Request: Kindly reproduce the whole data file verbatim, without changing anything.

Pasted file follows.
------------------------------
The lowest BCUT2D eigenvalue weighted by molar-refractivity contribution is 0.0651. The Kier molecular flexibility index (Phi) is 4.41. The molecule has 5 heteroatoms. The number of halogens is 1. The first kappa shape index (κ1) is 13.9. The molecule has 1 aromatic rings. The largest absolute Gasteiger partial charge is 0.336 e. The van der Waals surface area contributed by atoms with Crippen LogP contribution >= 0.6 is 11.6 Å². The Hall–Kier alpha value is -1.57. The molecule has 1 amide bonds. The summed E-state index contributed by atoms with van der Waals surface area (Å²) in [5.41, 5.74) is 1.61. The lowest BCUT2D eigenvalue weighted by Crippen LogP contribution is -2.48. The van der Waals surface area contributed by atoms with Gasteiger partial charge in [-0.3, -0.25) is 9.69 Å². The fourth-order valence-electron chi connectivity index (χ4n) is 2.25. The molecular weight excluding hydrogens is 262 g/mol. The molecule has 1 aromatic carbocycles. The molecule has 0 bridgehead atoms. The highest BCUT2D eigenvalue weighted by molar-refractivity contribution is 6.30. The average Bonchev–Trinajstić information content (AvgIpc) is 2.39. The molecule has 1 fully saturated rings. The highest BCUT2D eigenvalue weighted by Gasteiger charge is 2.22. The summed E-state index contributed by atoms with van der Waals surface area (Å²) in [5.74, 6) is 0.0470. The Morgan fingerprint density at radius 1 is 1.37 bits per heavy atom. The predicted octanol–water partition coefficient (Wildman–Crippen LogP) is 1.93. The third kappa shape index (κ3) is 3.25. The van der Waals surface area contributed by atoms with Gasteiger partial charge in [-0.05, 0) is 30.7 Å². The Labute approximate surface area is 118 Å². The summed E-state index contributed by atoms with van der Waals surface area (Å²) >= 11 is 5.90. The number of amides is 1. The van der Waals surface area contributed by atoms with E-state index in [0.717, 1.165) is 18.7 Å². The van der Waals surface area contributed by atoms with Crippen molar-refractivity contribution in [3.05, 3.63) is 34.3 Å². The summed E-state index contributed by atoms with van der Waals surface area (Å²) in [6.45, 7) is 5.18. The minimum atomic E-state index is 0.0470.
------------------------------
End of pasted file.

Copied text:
The lowest BCUT2D eigenvalue weighted by molar-refractivity contribution is 0.0651. The Kier molecular flexibility index (Phi) is 4.41. The molecule has 5 heteroatoms. The number of halogens is 1. The first kappa shape index (κ1) is 13.9. The molecule has 1 aromatic rings. The largest absolute Gasteiger partial charge is 0.336 e. The van der Waals surface area contributed by atoms with Crippen LogP contribution >= 0.6 is 11.6 Å². The Hall–Kier alpha value is -1.57. The molecule has 1 amide bonds. The summed E-state index contributed by atoms with van der Waals surface area (Å²) in [5.41, 5.74) is 1.61. The lowest BCUT2D eigenvalue weighted by Crippen LogP contribution is -2.48. The van der Waals surface area contributed by atoms with Gasteiger partial charge in [-0.3, -0.25) is 9.69 Å². The fourth-order valence-electron chi connectivity index (χ4n) is 2.25. The molecular weight excluding hydrogens is 262 g/mol. The molecule has 1 aromatic carbocycles. The molecule has 0 bridgehead atoms. The highest BCUT2D eigenvalue weighted by molar-refractivity contribution is 6.30. The average Bonchev–Trinajstić information content (AvgIpc) is 2.39. The molecule has 1 fully saturated rings. The highest BCUT2D eigenvalue weighted by Gasteiger charge is 2.22. The summed E-state index contributed by atoms with van der Waals surface area (Å²) in [5.74, 6) is 0.0470. The Morgan fingerprint density at radius 1 is 1.37 bits per heavy atom. The predicted octanol–water partition coefficient (Wildman–Crippen LogP) is 1.93. The third kappa shape index (κ3) is 3.25. The van der Waals surface area contributed by atoms with Gasteiger partial charge in [-0.05, 0) is 30.7 Å². The Labute approximate surface area is 118 Å². The summed E-state index contributed by atoms with van der Waals surface area (Å²) >= 11 is 5.90. The number of amides is 1. The van der Waals surface area contributed by atoms with E-state index in [0.717, 1.165) is 18.7 Å². The van der Waals surface area contributed by atoms with Crippen molar-refractivity contribution in [3.05, 3.63) is 34.3 Å². The summed E-state index contributed by atoms with van der Waals surface area (Å²) in [6.45, 7) is 5.18. The minimum atomic E-state index is 0.0470.